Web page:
Govt will hold firm to Mr Lee’s values and ethos: PM

Govt will hold firm to Mr Lee’s values and ethos: PM
Prime Minister Lee Hsien Loong and his Cabinet members remember Mr Lee Kuan Yew on the first anniversary of his passing at the Istana on March 23, 2016. Photo: MCI
Published: 4:37 PM, March 23, 2016
Updated: 11:21 AM, March 24, 2016

SINGAPORE — The Government will hold firm to the ethos and values that Mr Lee Kuan Yew stood and fought for, as it deals with a changed world in new ways, said Prime Minister Lee Hsien Loong in a speech to members of his Cabinet to mark the first anniversary of the founding Prime Minister’s death.

In his remarks, made before the Cabinet’s weekly meeting at the Istana and broadcast as a Facebook live video on his page, PM Lee said: “Now we are a new team, dealing with a changed world in new ways, but always inspired by Mr Lee’s example and his memory, and holding firm the ethos and values that he stood and fought for.

“These will guide us as we in our turn follow the rainbow that Mr Lee himself chased all his life — to build an exceptional nation and to improve the lives of all Singaporeans,” he added.

PM Lee said that the late Mr Lee’s “lifelong passion” was Singapore, and by remaining in Cabinet as Senior Minister and then Minister Mentor, Mr Lee was making sure his successors succeeded. Mr Lee’s presence in the weekly Cabinet meetings even after he had stepped down as Prime Minister in 1990 also allowed three generations of younger ministers to benefit from his experience and insights for nearly half a century, PM Lee added.

“It was an open, interactive, dynamic process, an unforgettable experience for all those who participated in it,” he said.

Although Mr Lee would usually have his own clear views on issues, he encouraged ministers who hold differing views to argue their case, which he would listen to with an open mind, said PM Lee, whose remarks were followed by a minute of silence.

Several other events were held in various parts of the island to commemorate the late Mr Lee.

At a mass tree planting event at Jurong Lake Park earlier in the day, Deputy Prime Minister Tharman Shanmugaratnam called on Singaporeans to continue the journey started by Mr Lee and “never be satisfied”.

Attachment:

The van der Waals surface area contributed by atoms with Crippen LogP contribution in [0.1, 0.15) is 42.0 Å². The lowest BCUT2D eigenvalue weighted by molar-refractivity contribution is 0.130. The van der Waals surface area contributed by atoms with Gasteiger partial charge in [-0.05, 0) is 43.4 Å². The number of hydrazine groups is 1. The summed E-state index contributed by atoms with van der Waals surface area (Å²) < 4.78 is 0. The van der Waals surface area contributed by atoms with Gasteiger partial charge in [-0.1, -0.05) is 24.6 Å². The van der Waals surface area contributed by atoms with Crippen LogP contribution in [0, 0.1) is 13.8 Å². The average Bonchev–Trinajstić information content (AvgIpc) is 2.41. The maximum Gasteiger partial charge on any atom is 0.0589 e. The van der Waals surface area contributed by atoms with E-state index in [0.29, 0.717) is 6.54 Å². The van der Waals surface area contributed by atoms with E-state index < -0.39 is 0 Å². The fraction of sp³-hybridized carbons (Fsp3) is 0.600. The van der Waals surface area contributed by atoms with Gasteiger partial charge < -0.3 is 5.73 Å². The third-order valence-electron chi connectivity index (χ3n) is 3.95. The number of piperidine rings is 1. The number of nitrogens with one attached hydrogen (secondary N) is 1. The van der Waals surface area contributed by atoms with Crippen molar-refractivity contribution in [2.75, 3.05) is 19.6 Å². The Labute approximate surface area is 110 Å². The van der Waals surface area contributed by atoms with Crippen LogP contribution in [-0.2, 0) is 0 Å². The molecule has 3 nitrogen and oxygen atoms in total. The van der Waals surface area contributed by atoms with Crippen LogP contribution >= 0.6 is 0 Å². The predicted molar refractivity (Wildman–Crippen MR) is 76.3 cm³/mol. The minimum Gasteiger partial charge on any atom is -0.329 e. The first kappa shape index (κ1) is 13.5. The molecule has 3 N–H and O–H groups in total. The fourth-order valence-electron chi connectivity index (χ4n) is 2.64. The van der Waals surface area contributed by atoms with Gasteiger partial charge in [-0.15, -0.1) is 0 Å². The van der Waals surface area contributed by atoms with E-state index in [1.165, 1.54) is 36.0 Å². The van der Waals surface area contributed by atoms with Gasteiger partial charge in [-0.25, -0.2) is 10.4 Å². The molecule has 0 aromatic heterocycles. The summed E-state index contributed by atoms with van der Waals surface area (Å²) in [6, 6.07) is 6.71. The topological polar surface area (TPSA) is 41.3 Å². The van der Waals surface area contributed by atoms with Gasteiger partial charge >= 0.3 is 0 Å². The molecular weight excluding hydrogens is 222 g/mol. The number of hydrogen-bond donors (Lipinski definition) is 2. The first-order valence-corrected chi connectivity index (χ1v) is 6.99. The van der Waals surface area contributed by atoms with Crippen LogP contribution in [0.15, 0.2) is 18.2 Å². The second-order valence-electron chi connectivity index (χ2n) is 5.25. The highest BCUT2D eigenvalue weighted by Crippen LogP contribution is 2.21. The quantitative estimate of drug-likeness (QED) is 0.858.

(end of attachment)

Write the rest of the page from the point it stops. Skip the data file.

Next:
Citing Mr Lee’s fastidious attention to greening efforts as an example, Mr Tharman said: “Mr Lee Kuan Yew was about that: Always looking for things that were wrong, never being satisfied and always wanting to improve. That’s what our journey is about in Singapore — never be satisfied, always try to improve, discuss with each other how we can improve.”

At a parliamentarians’ remembrance ceremony, Ms Grace Fu, who is Leader of the House, called on Members of Parliament to build on Mr Lee’s legacy and values to take the country forward.

The Culture, Community and Youth Minister said one of the greatest aspects of Mr Lee’s legacy was preparing Singapore to flourish beyond his prime ministership. While he had continued to mentor successive generations of leaders after stepping down in 1990, he had left them to make the decisions, she noted.

“Mr Lee and his team left subsequent generations of leaders a rich legacy — strong institutions and systems based on multi-racialism, self-reliance, meritocracy, integrity and rule of law — values and principles that remain precious and important to us in this present day,” Ms Fu added.

The remembrance ceremony at The Arts House — held in tandem with the launch of an exhibition about its history as Singapore’s Parliament House until 1999 — was attended by more than 100 guests and parliamentarians past and present, including PM Lee, Workers’ Party chief Low Thia Khiang and former Speaker of Parliament Abdullah Tarmugi.

Describing Mr Lee as a man who was “always proper”, Mr Abdullah recalled that during his time as Speaker, Mr Lee would make it a point to write him a note whenever he could not make a parliamentary sitting. “To my recollection, no MP ever (did) that.”

In a Facebook post in the evening, Finance Minister Heng Swee Keat recalled a successful Silicon Valley venture capitalist’s description of Mr Lee as a “true entrepreneur” who had founded a nation.

“He strove to build a nation out of a diverse people, to grow a sense of togetherness and common strength,” Mr Heng wrote, adding that the pioneer leaders mobilised a whole people to pull together in the same direction to build something special and enduring.

Noting that Mr Lee would expect Singaporeans to keep that spirit alive and carry on the work of building this nation, Mr Heng added: “He would hope that all of us continue to stay united and think long term; be courageous and bold to find new ways and to try and try again until we succeed; and to leave no one behind, and always do our best for one another and for Singapore.”